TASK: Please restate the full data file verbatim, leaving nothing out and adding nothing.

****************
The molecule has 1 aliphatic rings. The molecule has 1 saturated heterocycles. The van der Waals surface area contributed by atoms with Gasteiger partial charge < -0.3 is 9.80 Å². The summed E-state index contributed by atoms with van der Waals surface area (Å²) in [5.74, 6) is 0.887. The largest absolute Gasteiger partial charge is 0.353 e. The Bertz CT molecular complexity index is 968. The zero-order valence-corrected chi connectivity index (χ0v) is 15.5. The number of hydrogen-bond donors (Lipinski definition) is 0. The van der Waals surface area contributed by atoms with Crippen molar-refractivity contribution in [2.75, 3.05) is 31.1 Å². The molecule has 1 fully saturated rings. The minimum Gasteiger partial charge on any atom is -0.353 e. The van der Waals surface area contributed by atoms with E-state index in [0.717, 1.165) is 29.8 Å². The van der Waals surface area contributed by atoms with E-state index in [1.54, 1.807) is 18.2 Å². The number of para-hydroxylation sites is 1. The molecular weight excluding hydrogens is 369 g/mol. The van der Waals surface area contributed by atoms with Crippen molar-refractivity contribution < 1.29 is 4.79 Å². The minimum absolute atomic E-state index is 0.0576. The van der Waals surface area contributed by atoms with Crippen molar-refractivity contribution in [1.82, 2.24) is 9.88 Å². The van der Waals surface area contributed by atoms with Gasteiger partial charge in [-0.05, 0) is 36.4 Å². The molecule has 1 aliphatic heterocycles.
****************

The molecule has 1 aliphatic rings. The molecule has 1 saturated heterocycles. The van der Waals surface area contributed by atoms with Gasteiger partial charge < -0.3 is 9.80 Å². The summed E-state index contributed by atoms with van der Waals surface area (Å²) in [5.74, 6) is 0.887. The largest absolute Gasteiger partial charge is 0.353 e. The Bertz CT molecular complexity index is 968. The zero-order valence-corrected chi connectivity index (χ0v) is 15.5. The number of hydrogen-bond donors (Lipinski definition) is 0. The van der Waals surface area contributed by atoms with Crippen molar-refractivity contribution in [2.75, 3.05) is 31.1 Å². The molecule has 1 fully saturated rings. The minimum Gasteiger partial charge on any atom is -0.353 e. The van der Waals surface area contributed by atoms with E-state index in [0.717, 1.165) is 29.8 Å². The van der Waals surface area contributed by atoms with E-state index in [1.54, 1.807) is 18.2 Å². The number of para-hydroxylation sites is 1. The molecular weight excluding hydrogens is 369 g/mol. The van der Waals surface area contributed by atoms with Crippen molar-refractivity contribution < 1.29 is 4.79 Å². The minimum absolute atomic E-state index is 0.0576. The van der Waals surface area contributed by atoms with Crippen molar-refractivity contribution in [1.82, 2.24) is 9.88 Å². The van der Waals surface area contributed by atoms with Gasteiger partial charge in [-0.05, 0) is 36.4 Å². The molecule has 1 aliphatic heterocycles.